Slowing Canada Economy May Cut Flaherty’s Fiscal Cushion
Canadian Finance Minister Jim Flaherty says he may be losing the cushion he built into his fiscal plan as the world’s 11th-largest economy slows.
Flaherty’s said today he may need to revise his deficit targets amid risks to the global recovery, even as the latest data suggest the government is on track.
“The current global economic environment means there is downward risk to the fiscal track presented in budget 2012,” Flaherty told reporters today in Toronto, saying the European debt crisis is the key risk to Canada’s economy, which is also being affected by sluggish U.S. growth.
Statistics Canada today released second-quarter gross domestic product figures today that show the country’s economy stalled at a 1.8 percent annual rate.
The weak growth, coming after negative economic reports that brought the Citigroup Economic Surprise Index for Canada to its lowest since 2009, may crimp government revenue and undermine Flaherty’s ability to come in below his target for a C$21.1 billion deficit this fiscal year.
“It’s unlikely they are going to outperform in a big way,” said Doug Porter, deputy chief economist at BMO Capital Markets in Toronto. “As recently as three or four months ago it did look like as if there was a big possibility” that Canada would “seriously” beat this year’s deficit target, he said.
Flaherty’s March 29 fiscal plan, which forecast surpluses beginning in 2015, projected nominal GDP growth of 4.6 percent this year. Nominal GDP is a better predictor of the tax base and revenue because it includes changes in prices. The budget built in a C$3 billion cushion for revenue by assuming output would be about C$20 billion below the consensus of private-sector forecasts.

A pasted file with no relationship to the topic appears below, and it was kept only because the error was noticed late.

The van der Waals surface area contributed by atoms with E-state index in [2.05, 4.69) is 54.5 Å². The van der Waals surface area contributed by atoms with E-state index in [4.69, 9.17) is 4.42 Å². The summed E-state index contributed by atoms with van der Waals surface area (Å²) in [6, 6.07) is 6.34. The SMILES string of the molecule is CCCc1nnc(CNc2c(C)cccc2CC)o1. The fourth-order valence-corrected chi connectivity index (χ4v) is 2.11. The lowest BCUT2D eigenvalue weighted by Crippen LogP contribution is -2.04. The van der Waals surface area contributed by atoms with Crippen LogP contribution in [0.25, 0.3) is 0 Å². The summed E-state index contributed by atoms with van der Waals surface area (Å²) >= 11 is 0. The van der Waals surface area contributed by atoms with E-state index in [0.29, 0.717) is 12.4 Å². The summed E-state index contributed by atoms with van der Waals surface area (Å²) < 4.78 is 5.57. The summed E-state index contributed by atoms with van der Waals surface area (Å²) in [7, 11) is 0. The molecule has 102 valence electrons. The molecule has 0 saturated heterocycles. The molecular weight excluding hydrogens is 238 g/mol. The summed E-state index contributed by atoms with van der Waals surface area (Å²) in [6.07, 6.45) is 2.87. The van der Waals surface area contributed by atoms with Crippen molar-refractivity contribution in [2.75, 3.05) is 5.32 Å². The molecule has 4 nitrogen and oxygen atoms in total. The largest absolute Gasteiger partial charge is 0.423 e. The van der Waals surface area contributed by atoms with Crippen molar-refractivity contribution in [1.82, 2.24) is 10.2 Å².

That assumption now seems to be closer to reality than the initial growth projections, economists say. Adding a cushion to the budget “was clearly the right approach,” Flaherty said today.
Toronto-Dominion Bank (TD) deputy chief economist Derek Burleton said he’s forecasting about 3.5 percent growth in nominal GDP this year, while Royal Bank of Canada projects about 3.4 percent this year and Bank of Montreal (BMO)’s outlook is 3.7 percent. Nominal GDP in the quarter was 3.5 percent higher than a year earlier, Statistics Canada said today, with the growth rate slowing to an annualized 0.5 percent pace in the April-June period.
The country’s economy in nominal terms grew by 5.9 percent in 2011, and the decline this year reflects in part falling prices for the country’s commodities. The Bank of Canada Commodity Average Price Index has averaged 638.18 this year, 5.1 percent lower than the 2011 average.
Flaherty today said his government would be prepared to take additional stimulus measures if there is another major economic crisis.
“What has been done before can be done again,” Flaherty said.
On the positive side for the government’s balance sheet, borrowing costs are below those forecast in the budget, helping offset the impact of any slowdown in revenue. Ten-year government bond yields have averaged 1.9 percent this year, compared with budget forecasts for an average 2.2 percent in 2012. A one percentage-point increase in borrowing costs would raise debt charges by about C$1.7 billion and raise the deficit by C$600 million, the 2012 budget estimated.
Monthly budget data has also been showing buoyant revenue growth, at least so far this fiscal year. Federal government receipts in the first three months of the year that began in April are up 4.7 percent, led by higher employment insurance premiums and corporate income taxes.
Canada’s federal deficit in the first three months of the fiscal year that began in April fell 53 percent to C$1.98 billion ($2.01 billion), the finance department said in a document published today.
“It’s not clear at this stage how they all net out,’ Burleton said in a telephone interview. ‘‘Clearly from an economic perspective, we are looking at a weaker performance compared to what we had expected earlier this year.”
Flaherty is due to update his fiscal projections over the next months in his traditional fall economic update.
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